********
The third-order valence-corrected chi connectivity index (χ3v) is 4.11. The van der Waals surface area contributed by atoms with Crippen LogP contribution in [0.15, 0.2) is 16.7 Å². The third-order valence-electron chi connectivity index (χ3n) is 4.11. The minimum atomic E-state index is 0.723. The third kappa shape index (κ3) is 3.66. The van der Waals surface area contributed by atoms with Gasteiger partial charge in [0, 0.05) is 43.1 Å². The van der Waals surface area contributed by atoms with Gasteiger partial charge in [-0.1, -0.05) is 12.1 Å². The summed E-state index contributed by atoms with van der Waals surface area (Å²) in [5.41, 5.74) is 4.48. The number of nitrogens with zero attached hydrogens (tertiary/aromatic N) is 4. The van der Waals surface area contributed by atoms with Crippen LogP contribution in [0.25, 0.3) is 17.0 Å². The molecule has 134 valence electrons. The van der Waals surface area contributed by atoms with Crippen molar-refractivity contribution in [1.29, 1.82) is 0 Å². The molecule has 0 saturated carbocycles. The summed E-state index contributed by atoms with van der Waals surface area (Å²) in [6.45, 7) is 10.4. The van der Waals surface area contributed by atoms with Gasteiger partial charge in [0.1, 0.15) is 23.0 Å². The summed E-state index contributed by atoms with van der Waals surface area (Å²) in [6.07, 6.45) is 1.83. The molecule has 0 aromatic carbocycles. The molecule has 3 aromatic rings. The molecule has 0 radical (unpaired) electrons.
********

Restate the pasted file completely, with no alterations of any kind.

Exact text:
The third-order valence-corrected chi connectivity index (χ3v) is 4.11. The van der Waals surface area contributed by atoms with Crippen LogP contribution in [0.15, 0.2) is 16.7 Å². The third-order valence-electron chi connectivity index (χ3n) is 4.11. The minimum atomic E-state index is 0.723. The third kappa shape index (κ3) is 3.66. The van der Waals surface area contributed by atoms with Gasteiger partial charge in [0, 0.05) is 43.1 Å². The van der Waals surface area contributed by atoms with Gasteiger partial charge in [-0.1, -0.05) is 12.1 Å². The summed E-state index contributed by atoms with van der Waals surface area (Å²) in [5.41, 5.74) is 4.48. The number of nitrogens with zero attached hydrogens (tertiary/aromatic N) is 4. The van der Waals surface area contributed by atoms with Crippen LogP contribution in [0.25, 0.3) is 17.0 Å². The molecule has 134 valence electrons. The van der Waals surface area contributed by atoms with Crippen molar-refractivity contribution in [1.29, 1.82) is 0 Å². The molecule has 0 saturated carbocycles. The summed E-state index contributed by atoms with van der Waals surface area (Å²) in [6.45, 7) is 10.4. The van der Waals surface area contributed by atoms with Gasteiger partial charge in [0.1, 0.15) is 23.0 Å². The summed E-state index contributed by atoms with van der Waals surface area (Å²) in [6.07, 6.45) is 1.83. The molecule has 0 aromatic carbocycles. The molecule has 3 aromatic rings. The molecule has 0 radical (unpaired) electrons.